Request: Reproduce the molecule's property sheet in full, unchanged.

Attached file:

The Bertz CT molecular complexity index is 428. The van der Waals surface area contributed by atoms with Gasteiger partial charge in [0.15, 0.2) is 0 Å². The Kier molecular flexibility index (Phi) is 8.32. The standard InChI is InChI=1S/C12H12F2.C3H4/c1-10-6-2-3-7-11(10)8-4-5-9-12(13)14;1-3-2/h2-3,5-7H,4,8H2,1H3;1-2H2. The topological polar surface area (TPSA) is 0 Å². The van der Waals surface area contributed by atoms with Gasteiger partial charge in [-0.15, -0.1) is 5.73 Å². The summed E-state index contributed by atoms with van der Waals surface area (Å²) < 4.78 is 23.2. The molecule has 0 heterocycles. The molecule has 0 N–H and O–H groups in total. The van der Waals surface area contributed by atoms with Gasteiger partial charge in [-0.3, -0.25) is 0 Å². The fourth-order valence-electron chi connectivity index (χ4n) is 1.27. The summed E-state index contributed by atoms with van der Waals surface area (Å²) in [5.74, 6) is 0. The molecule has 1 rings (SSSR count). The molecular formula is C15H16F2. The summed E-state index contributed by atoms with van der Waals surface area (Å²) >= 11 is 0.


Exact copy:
The Bertz CT molecular complexity index is 428. The van der Waals surface area contributed by atoms with Gasteiger partial charge in [0.15, 0.2) is 0 Å². The Kier molecular flexibility index (Phi) is 8.32. The standard InChI is InChI=1S/C12H12F2.C3H4/c1-10-6-2-3-7-11(10)8-4-5-9-12(13)14;1-3-2/h2-3,5-7H,4,8H2,1H3;1-2H2. The topological polar surface area (TPSA) is 0 Å². The van der Waals surface area contributed by atoms with Gasteiger partial charge in [-0.15, -0.1) is 5.73 Å². The summed E-state index contributed by atoms with van der Waals surface area (Å²) < 4.78 is 23.2. The molecule has 0 heterocycles. The molecule has 0 N–H and O–H groups in total. The van der Waals surface area contributed by atoms with Gasteiger partial charge in [-0.3, -0.25) is 0 Å². The fourth-order valence-electron chi connectivity index (χ4n) is 1.27. The summed E-state index contributed by atoms with van der Waals surface area (Å²) in [5.74, 6) is 0. The molecule has 1 rings (SSSR count). The molecular formula is C15H16F2. The summed E-state index contributed by atoms with van der Waals surface area (Å²) >= 11 is 0.